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April 21, 2008

I love a food ritual. 

Thanksgiving, Passover, those are my days. 

Passover is the only night I ever eat slowly.  The ceremony is simply wonderful.  We flick drops of wine with our fingernails to represent the 10 plagues brought on the Israelites by the Egyptians.  We spill more wine to represent the loss of the Egyptian opressors’ first born sons.  We eat tasteless, cardboard-like unleavened bread because opressed people don’t get yummy fresh baked bread.  There is no time for bread to rise when you are escaping a land for freedom.  We eat bitter herbs to remember the bitterness of slavery and oppression, we dip parsley in salt water to remember the tears of the Egyptians when God inflicted 10 plagues upon them, and the tears of the enslaved before that.  We ate sweet charoset (made by yours truly): apples, wine, walnuts and cinnamon to remember the sweetness of freedom.  We flicked more wine on our plates to remember each oppression and war and enslavement that is currently taking place around the globe today.  And then: 

Homeade matzoh ball soup!!!!

Homeade organic grass-fed brisket, roasted all day long!!

Honey carrots

Turnip greens

Edamame salad

fresh green salad

sticky sweet kosher wine

hazelnut flourless chocolate torte

peanut butter and chocolate bars

Once a year is not enough for this glorious ritual of feast. 

3 Comments leave one →
  1. April 21, 2008 5:33 pm

    No noodle coogle?

    Your post brought back warm memories of the Seders of my youth. My Great Uncle would officiate the ceremony. He brought a wonderful sense of glee and humor to the proceedings–achieving the perfect balance of levity and dignity. And he always included a dollar bill in the paper towel that held the afikomen.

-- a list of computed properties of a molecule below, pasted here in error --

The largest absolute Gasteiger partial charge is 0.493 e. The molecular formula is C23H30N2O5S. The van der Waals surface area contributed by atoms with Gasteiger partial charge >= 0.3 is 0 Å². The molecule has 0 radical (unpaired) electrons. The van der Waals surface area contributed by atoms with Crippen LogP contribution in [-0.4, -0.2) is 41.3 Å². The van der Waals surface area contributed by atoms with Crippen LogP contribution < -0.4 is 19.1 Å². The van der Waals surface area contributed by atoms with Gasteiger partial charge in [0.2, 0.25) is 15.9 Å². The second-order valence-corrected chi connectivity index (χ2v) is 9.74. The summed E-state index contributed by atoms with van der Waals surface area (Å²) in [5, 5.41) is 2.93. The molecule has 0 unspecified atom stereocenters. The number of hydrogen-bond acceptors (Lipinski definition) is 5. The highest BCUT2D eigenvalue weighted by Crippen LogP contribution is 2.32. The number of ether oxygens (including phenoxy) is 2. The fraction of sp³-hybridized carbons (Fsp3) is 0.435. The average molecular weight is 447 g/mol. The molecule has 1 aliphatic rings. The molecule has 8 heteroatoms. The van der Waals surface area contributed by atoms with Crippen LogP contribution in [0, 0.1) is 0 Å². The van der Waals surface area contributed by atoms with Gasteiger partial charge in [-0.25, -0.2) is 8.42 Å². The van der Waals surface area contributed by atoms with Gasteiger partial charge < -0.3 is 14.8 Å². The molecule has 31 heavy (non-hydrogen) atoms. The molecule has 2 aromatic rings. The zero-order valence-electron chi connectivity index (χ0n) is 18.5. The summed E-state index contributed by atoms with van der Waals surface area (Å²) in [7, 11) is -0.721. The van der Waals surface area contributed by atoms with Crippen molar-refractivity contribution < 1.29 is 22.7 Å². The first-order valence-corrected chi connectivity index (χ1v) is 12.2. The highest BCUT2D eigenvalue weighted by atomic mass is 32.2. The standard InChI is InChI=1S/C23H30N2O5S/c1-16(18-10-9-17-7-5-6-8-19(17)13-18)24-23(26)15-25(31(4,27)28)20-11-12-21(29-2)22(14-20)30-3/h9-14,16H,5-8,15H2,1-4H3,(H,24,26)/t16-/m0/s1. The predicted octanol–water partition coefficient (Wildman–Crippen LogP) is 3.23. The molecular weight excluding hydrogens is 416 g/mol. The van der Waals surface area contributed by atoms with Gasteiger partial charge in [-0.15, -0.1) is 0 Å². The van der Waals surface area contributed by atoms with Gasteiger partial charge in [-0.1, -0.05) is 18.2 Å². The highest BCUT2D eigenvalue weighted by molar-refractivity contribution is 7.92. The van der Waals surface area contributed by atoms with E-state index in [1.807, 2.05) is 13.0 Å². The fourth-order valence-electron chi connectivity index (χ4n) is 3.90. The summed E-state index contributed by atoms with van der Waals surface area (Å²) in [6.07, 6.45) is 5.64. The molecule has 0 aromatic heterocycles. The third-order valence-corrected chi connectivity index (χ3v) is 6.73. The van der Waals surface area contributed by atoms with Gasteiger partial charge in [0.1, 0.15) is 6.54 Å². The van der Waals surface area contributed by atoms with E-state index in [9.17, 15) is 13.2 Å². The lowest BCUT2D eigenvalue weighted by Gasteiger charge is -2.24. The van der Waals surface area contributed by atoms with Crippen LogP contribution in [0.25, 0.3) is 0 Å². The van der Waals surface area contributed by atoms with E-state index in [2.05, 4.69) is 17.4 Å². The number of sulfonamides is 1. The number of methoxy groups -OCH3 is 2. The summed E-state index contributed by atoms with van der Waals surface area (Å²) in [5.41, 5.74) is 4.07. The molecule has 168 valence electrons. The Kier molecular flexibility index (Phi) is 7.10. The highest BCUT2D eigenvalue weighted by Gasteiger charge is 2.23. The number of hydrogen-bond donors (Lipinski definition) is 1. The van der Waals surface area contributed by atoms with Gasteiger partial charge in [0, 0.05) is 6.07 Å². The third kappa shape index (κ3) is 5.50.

By the way, if you’re truly gung-ho for another night of feasting, follow the Orthodox tradition and celebrate a second Seder the following night

  2. Danielle permalink
    April 21, 2008 7:33 pm

    Hey, just thought I would let you know that the JewishTvNetwork has some really cool recipes for passover on their website. They are so good, you cannot even tell they are especially made for passover! Check it out at

  3. April 22, 2008 6:07 pm

    hello there,
    i came here by way of kan’s blog (C and i grew up at the same church) and this post caught my eye. i’m pretty thrilled to have married a (mostly secular) jewish guy. passover has been one of my favorite holidays. my husband’s traditional food of choice is vegetable kugel made with grated sweet potatoes, apples, carrots and matzo meal. my (goyish) father-in-law is in charge of delicious matzo ball soup made from one of their farm chickens.
    this year my husband made a sephardic olive oil and dark chocolate mousse for dessert. every year there’s been this great mix of old standbys and new experiments. i just love it.

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